E. Mark Windle 14 December 2021
So, which floats your boat? I’ve been asked a few times now what the rationale was for selecting the particular artists and recordings in House of Broken Hearts: The Soul of 1960s Nashville. The intention of the book was not to be a panacea of Nashville soul music history; more a deep dig into the stories of artists and recordings from my world (basically an underground soul scene on the ‘wrong’ side of the Atlantic). Even at that though, a safe guess is that fans of Charlie Romans’ “Twenty-four Hour Service” are a different breed – and likely a generation apart – from record collectors hunting a copy of the Paramount Four’s “You Don’t Know”. Of course, there are sub-genres within sub-genres of soul music. Nashville record labels give us true diversity; whether pop-soul blue eyed from Hickory, the earthy swamp blues and early R&B of Excello, or even the Motown and big production sound that Ted Jarrett and Bob Holmes sometimes attempted to emulate with their acts.
It’s all about perspective. As an actual or potential purchaser of this book perhaps the reason you are drawn to it is, like me, you have an innate sense of curiosity and desire to make a tangible connection to these artists who are “stuff of legend” (as it says in the blurb) – whichever part of the soul scene you relate to. I wanted to convey the extent of Nashville’s output in influencing our underground scene across the decades and through the scene’s evolution, beyond just the part I associate with. But more broadly, I wanted to capture how the city contributed to the national, even global, popularisation of R&B. In retrospect, I probably should have written House of Broken Hearts before the other projects I undertook which focussed on the Carolinas and Virginia. The power of Nashville’s WLAC radio station with its 50,000 watt broadcasting capability was undeniable in spreading the good word of soul music in the 1960s to every corner of the US. I first learned of the influence WLAC had on young white teenagers from the eastern seaboard when researching beach music origins and soul influenced garage bands. Radio DJ John Richbourg and his pals provided not only easy access R&B for the first time, but also inspired many to start their own bands in high school or college.
I say that one purpose of the book was to make the artists ‘real’, but in truth, the connection between Nashville and fans of our insular northern soul scene was there all the time. Maybe it was just a lack of formal realisation and acknowledgement. Since HOBH was published, a number of readers commented how they remembered buying Monument releases of Sound Stage 7 45s on the European continent in the late 60s, and UK soul fans who bought from Ernie Young and Randy Woods’ Nashville based mail order set-ups as teenagers. The professional collaboration between Yorkshire’s Garry Cape and John Richbourg’s label interests would also satisfy the continued demand for Nashville soul from within the British northern soul scene, Holland, Japan and elsewhere well into the 1970s.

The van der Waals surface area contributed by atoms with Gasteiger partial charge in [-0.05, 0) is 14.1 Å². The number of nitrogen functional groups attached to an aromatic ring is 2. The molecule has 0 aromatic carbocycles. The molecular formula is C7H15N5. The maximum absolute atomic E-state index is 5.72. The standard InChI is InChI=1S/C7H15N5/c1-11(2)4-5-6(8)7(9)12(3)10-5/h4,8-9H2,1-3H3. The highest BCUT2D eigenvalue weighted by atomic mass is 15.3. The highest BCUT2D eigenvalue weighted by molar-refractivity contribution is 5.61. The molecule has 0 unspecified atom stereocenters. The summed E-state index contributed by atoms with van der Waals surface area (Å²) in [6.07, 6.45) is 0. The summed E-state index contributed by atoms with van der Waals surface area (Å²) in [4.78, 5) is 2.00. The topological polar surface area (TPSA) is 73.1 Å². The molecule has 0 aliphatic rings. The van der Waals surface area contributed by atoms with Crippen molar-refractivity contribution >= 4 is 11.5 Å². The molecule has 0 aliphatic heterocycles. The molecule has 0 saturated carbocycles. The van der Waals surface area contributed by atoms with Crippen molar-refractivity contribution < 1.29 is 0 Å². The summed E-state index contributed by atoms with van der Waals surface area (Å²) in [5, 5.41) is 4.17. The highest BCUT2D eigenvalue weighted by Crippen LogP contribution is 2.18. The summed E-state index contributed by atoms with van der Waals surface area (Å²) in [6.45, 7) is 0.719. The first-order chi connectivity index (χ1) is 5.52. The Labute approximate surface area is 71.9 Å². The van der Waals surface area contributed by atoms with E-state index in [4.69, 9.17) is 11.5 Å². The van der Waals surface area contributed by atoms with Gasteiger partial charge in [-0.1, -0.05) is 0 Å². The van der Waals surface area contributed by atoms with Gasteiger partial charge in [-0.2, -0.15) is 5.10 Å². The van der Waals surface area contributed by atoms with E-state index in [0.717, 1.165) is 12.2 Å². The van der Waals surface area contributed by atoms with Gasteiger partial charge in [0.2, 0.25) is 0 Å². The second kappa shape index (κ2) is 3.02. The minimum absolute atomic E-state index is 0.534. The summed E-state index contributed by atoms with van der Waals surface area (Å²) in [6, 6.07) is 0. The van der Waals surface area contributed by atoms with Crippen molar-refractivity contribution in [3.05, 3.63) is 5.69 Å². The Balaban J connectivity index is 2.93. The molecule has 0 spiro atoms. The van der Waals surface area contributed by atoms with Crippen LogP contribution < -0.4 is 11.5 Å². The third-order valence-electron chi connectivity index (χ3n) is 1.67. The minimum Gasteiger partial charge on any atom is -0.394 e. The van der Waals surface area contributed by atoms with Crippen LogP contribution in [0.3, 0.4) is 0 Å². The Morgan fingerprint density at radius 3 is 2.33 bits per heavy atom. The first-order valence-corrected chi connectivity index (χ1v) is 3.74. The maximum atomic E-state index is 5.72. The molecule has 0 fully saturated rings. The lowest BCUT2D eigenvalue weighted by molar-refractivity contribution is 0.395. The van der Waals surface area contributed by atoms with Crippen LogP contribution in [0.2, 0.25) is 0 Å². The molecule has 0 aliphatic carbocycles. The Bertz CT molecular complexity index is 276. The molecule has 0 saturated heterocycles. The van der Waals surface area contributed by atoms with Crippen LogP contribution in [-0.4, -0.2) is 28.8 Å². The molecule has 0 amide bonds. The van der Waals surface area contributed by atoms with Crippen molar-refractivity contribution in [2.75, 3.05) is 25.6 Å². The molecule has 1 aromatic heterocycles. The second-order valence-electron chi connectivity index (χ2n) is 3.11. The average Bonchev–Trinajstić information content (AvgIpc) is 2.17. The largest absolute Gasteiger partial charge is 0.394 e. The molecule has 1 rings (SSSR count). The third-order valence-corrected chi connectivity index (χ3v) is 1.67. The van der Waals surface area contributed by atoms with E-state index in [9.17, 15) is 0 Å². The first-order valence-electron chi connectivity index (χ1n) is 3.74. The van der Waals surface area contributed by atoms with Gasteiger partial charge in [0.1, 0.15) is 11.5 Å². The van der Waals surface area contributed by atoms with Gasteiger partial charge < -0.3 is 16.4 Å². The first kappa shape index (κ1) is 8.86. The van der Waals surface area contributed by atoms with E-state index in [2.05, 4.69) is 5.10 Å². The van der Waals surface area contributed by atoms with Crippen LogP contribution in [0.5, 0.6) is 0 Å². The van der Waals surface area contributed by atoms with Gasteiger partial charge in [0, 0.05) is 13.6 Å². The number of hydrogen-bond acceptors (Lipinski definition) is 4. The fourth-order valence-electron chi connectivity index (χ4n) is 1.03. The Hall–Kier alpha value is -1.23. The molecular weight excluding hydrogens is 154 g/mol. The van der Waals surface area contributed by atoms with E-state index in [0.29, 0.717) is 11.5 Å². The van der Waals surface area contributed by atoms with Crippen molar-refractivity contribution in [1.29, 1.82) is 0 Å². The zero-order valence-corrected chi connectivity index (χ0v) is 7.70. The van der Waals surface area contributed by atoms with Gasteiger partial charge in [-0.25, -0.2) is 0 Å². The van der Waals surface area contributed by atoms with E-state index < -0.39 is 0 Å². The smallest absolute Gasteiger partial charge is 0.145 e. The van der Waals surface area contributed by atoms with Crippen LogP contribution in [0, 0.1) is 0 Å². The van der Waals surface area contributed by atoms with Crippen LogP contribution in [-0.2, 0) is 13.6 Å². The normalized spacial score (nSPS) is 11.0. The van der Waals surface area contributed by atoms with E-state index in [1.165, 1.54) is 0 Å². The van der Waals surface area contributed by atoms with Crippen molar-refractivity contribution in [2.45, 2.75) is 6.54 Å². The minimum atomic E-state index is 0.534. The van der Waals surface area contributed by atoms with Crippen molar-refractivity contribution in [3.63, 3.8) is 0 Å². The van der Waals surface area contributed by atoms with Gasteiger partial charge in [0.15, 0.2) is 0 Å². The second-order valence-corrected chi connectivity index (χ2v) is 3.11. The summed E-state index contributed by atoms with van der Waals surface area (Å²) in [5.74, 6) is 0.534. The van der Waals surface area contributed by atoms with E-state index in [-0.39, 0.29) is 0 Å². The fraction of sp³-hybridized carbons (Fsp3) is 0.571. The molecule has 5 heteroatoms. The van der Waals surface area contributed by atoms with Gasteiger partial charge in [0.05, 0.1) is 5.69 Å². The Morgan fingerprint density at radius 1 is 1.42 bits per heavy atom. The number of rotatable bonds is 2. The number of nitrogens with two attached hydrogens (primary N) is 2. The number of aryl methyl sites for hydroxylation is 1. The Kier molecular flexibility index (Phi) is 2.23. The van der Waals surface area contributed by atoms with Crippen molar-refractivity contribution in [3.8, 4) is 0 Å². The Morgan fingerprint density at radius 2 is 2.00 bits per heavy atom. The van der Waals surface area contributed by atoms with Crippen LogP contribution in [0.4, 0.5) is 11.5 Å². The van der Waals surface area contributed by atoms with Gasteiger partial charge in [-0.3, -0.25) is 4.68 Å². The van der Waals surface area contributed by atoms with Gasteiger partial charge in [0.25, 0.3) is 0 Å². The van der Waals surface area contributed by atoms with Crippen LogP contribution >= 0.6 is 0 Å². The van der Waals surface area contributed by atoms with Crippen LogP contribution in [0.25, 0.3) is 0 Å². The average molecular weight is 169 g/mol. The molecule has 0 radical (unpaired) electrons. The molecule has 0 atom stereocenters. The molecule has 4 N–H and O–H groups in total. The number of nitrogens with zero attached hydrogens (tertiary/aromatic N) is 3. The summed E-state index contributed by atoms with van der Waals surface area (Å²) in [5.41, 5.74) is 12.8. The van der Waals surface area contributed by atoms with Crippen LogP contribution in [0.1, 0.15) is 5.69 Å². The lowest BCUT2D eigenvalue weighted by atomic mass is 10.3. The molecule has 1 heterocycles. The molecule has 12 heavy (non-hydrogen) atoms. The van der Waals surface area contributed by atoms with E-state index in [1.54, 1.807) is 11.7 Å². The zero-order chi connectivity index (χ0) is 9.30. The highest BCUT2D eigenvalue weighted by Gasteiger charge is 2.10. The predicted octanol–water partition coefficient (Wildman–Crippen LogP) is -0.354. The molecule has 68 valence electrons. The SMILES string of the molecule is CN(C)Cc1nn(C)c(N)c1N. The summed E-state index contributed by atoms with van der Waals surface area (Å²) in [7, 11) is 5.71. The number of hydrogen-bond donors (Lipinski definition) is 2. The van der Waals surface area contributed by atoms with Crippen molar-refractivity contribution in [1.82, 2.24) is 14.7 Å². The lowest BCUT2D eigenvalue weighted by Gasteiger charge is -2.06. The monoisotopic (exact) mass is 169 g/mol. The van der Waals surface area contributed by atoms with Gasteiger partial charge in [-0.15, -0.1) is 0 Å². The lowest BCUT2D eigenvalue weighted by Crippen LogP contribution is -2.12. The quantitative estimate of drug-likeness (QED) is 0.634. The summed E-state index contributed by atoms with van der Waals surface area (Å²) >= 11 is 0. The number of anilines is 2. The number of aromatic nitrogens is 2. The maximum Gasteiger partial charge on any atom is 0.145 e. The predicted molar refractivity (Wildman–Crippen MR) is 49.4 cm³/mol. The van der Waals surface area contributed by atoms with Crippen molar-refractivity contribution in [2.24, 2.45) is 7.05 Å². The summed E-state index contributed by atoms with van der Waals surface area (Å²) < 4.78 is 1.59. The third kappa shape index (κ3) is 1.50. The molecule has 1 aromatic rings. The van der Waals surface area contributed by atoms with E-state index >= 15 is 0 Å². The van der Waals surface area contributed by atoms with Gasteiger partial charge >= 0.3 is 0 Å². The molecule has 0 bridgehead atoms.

I also tried to convey the convergence of talent from two distinct musical genres. On the one hand, the rich cultural heritage from the black community which originated from the early Fisk University days; and also that of Nashville’s talented white country musicians, song writers and producers. Part open mindedness to experiment with the soul phenomenon, part industry looking for the next opportunity. There are many examples of collaboration. Much of the Sound Stage 7 catalogue was arranged and produced by the cream of Memphis and Nashville based musicians. Music Row’s Pete Drake, later associated more with Bob Dylan and Tammy Wynnette, decided a few years earlier to take a risk with some white boys from Georgia (OK, so fame eluded Athens Rogues but their efforts would be embraced decades later by the northern soul scene). Transferable skills left us with some masterpieces on both ends of the soul spectrum, between the gritty side of R&B and the sophisticated, well-orchestrated beat balladry of Dan Folger’s “Way of the Crowd”.
At the end of the day though, House of Broken Hearts is a celebration of Nashville’s black music history. And there’s still plenty left to be explored and documented. The soul story is be no means finished (a book could be written on the Richbourg / SS7 catalogue alone). But there’s a wider yarn to be spun. Whether referencing spirituals, jazz, gospel or blues, the black community was thriving musically way before the arrival of soul music, and to an extent continues to do so today. Maybe that’s a job for an obsessive fan of those specific genres; one which I and I’m sure others will be eagerly anticipating.
Copyright 2021, 2017. “House of Broken Hearts: The Soul of 1960s Nashville” is available to order exclusively from A Nickel And A Nail. E. Mark Windle is a freelance writer and biographer, working independently, as a senior writer with Story Terrace (London, UK), and as a writer for Sheridan Hill / Real Life Stories LLC (North Carolina, USA). Contact: via this site or firstname.lastname@example.org.